Monthly Archives: October 2010
My current reading is ‘The Preaching Of Jesus‘ by William Brosend. I wouldn’t have come across it but for my membership of the Ministry Today board, because a copy was sent to us for review, and I volunteered.
I like reading books about preaching, but this one wasn’t a natural as the foreword is by Marcus Borg, a scholar whom I find altogether too sceptical. However, it was also commended on the back by a scholar I admire, Ben Witherington III.
In this short post, I want to highlight one early and important point in the book. Brosend uses an elaborate first chapter to argue that there were four major characteristics to the preaching of Jesus. The first of these is dialogical preaching. This is not the same as those hackneyed ‘dialogue sermons’ from thirty or forty years ago, where two people presented an artificial conversation to cover the loss of confidence in proclaiming the Word. (And in any case, ‘proclamation’ is Brosend’s second characteristic.)
No: Brosend means that when Jesus preached, he was in dialogue with Scripture, tradition, the culture and his listeners. Here I just want to highlight one important point he makes about the preacher’s dialogue with Scripture. It is this: are we in dialogue with the passage in a way that is sensitive to the way our congregations will be in dialogue with it? Will they have been wrestling with the passage all week? Most unlikely. Will they have been consulting learned exegetes? Even less likely.
It isn’t that protracted meditation and responsible exegesis are bad things. But if we only bring our own questions and/or the scholars’ questions, we are not going to connect the Word to the listeners.
I think that’s a salutary reminder when preachers are often taught (especially, in my experience, in the Methodist ‘Faith and Worship’ course) to put academic exegesis first. I’m glad for the reminder.
Some churches – particularly ‘traditional’ ones – are good at keeping the people they have, but not at recruiting new faces. Some other churches – especially evangelical ones – are so fixated on evangelism that they reach new people but don’t notice they’ve brought them into a building with a revolving door. Retention is one of their problems.
Various people have done work in recent years on the question of those who have left the church. Books such as Michael Fanstone‘s ‘The Sheep That Got Away‘ and Alan Jamieson’s ‘A Churchless Faith‘ come to mind. Now Andy Frost of Share Jesus International has done some research, and is touring it around the UK. It promises to be challenging but accessible material.
So I commend the ‘Rediscovering Faith‘ tour and the accompanying book ‘Losing Faith‘ to you. I hope to be at the Staines leg of the tour on 9th November. I think it could be a highly worthwhile evening for a mere £3 admission.
Tonight, one of my churches holds an ‘All Souls Service’, where we invite all the families for whom we have conducted funerals over the past year. (My other church will do the same in a fortnight.) One church I previously served also had such a service, but the Anglican rector always took that, and so I was never involved. This evening, then, is my first stab at such a service. We shall scroll the names of the deceased on the screen, while family members light a candle in memory of their loved one, and our worship group will quietly sing some music while that happens.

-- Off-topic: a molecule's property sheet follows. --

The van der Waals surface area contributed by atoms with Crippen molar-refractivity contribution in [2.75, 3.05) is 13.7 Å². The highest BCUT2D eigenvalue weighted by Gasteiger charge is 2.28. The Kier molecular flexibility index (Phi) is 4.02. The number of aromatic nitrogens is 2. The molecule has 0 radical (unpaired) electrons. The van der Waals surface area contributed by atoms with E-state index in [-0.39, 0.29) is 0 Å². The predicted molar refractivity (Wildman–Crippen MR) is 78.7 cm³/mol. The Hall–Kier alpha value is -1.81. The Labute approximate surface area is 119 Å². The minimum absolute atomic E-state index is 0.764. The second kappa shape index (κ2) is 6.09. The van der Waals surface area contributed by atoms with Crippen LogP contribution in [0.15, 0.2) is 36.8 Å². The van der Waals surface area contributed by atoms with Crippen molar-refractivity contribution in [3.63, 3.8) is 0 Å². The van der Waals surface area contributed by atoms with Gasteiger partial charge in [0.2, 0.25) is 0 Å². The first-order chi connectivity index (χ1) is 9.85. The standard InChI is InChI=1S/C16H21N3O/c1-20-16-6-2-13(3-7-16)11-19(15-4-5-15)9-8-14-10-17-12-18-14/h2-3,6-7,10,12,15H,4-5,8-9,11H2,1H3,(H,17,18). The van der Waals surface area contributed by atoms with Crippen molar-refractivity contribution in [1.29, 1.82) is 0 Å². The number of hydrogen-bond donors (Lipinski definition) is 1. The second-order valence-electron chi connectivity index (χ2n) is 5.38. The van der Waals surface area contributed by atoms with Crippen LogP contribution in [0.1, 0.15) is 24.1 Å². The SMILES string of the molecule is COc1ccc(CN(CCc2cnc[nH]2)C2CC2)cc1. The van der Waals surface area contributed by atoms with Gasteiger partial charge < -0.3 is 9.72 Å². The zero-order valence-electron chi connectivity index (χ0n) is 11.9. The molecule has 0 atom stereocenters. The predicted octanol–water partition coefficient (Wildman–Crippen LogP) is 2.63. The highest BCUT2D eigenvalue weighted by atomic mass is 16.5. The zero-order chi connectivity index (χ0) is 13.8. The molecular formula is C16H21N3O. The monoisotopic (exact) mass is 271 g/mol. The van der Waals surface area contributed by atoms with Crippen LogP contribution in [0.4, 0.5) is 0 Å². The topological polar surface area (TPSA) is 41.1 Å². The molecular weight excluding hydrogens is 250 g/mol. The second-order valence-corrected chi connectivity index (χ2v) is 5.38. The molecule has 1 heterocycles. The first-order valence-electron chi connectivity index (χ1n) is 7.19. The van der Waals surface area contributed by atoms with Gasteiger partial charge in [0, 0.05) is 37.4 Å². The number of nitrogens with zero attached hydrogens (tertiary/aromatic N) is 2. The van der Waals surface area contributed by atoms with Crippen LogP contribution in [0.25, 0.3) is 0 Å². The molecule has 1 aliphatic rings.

Meanwhile, here is what I plan to preach.
Most of the funerals I take are for people whom I have never had the privilege of knowing. I know that can create a hurdle to leap between a grieving family and me, the minister.
Tonight, I am conscious of a further hurdle. The great majority of you had your loved one’s funeral conducted by my predecessor, Nick Oborski. He has now moved to Epsom, and I came here to replace him two months ago.
What I want to share with you in these few thoughts this evening is quite personal. The Bible reading we heard a few moments ago is one that is special to me. It became special to me eight years ago when a dear friend to my wife and me died of breast cancer. Carolyn was only 41. I chose this Bible passage for her funeral, and it has meant a lot to me ever since.
The theme I want to take from it is ‘Grieving with Hope’. Let me introduce it this way.
At the risk of over-simplifying things, I notice two main trends when I visit a bereaved family to arrange a funeral. One is the distraught family, overcome with grief. The other is the family that says something like this: ‘Dad wouldn’t want us to be sad. We want the funeral to be a celebration of his life.’ One family majors on sorrow, the other on joy. One is focussed on grief, the other on hope.
Brothers and sisters, we do not want you to be uninformed about those who sleep in death, so that you do not grieve like the rest, who have no hope. (Verse 13)
He doesn’t say, ‘do not grieve’: he says, ‘do not grieve like [those] who have no hope’. In other words, we can grieve with hope. Grief and hope. Sorrow and joy. Grief, but not hopeless. Sorrow, but not despairing.